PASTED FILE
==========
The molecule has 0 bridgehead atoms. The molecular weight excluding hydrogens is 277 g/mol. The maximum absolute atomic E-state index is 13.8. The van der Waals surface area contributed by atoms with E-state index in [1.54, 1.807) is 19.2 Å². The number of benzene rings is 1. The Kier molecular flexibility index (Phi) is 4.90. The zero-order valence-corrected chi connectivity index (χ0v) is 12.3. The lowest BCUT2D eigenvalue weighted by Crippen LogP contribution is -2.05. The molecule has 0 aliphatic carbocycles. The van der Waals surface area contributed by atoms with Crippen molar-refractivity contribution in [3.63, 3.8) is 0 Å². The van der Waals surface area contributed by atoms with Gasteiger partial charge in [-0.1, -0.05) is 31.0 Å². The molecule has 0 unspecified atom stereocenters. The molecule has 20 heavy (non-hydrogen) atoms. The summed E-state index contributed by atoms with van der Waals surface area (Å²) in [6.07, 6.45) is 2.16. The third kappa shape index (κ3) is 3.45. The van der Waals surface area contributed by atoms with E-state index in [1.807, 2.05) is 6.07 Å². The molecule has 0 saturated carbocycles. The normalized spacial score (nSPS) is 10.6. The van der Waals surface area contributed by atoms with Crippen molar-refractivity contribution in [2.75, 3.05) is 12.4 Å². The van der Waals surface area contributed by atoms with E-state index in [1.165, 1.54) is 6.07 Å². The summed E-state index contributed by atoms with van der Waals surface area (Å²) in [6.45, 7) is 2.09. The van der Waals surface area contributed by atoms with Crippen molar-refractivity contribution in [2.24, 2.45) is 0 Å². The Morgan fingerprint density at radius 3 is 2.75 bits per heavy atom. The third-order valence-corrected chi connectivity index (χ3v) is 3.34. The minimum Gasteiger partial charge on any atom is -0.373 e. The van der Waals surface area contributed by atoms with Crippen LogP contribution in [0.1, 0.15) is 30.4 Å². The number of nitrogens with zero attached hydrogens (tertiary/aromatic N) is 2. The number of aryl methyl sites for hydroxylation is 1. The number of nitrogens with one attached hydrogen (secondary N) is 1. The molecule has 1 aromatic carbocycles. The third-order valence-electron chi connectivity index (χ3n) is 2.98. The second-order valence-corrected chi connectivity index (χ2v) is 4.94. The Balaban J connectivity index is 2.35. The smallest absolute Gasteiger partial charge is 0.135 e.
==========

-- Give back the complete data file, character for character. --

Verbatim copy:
The molecule has 0 bridgehead atoms. The molecular weight excluding hydrogens is 277 g/mol. The maximum absolute atomic E-state index is 13.8. The van der Waals surface area contributed by atoms with E-state index in [1.54, 1.807) is 19.2 Å². The number of benzene rings is 1. The Kier molecular flexibility index (Phi) is 4.90. The zero-order valence-corrected chi connectivity index (χ0v) is 12.3. The lowest BCUT2D eigenvalue weighted by Crippen LogP contribution is -2.05. The molecule has 0 aliphatic carbocycles. The van der Waals surface area contributed by atoms with Crippen molar-refractivity contribution in [3.63, 3.8) is 0 Å². The van der Waals surface area contributed by atoms with Gasteiger partial charge in [-0.1, -0.05) is 31.0 Å². The molecule has 0 unspecified atom stereocenters. The molecule has 20 heavy (non-hydrogen) atoms. The summed E-state index contributed by atoms with van der Waals surface area (Å²) in [6.07, 6.45) is 2.16. The third kappa shape index (κ3) is 3.45. The van der Waals surface area contributed by atoms with E-state index in [1.807, 2.05) is 6.07 Å². The molecule has 0 saturated carbocycles. The normalized spacial score (nSPS) is 10.6. The van der Waals surface area contributed by atoms with Crippen molar-refractivity contribution in [2.75, 3.05) is 12.4 Å². The van der Waals surface area contributed by atoms with E-state index in [1.165, 1.54) is 6.07 Å². The summed E-state index contributed by atoms with van der Waals surface area (Å²) in [6.45, 7) is 2.09. The van der Waals surface area contributed by atoms with Crippen molar-refractivity contribution in [2.24, 2.45) is 0 Å². The Morgan fingerprint density at radius 3 is 2.75 bits per heavy atom. The third-order valence-corrected chi connectivity index (χ3v) is 3.34. The minimum Gasteiger partial charge on any atom is -0.373 e. The van der Waals surface area contributed by atoms with Crippen LogP contribution in [0.1, 0.15) is 30.4 Å². The number of nitrogens with zero attached hydrogens (tertiary/aromatic N) is 2. The number of aryl methyl sites for hydroxylation is 1. The number of nitrogens with one attached hydrogen (secondary N) is 1. The molecule has 1 aromatic carbocycles. The third-order valence-electron chi connectivity index (χ3n) is 2.98. The second-order valence-corrected chi connectivity index (χ2v) is 4.94. The Balaban J connectivity index is 2.35. The smallest absolute Gasteiger partial charge is 0.135 e.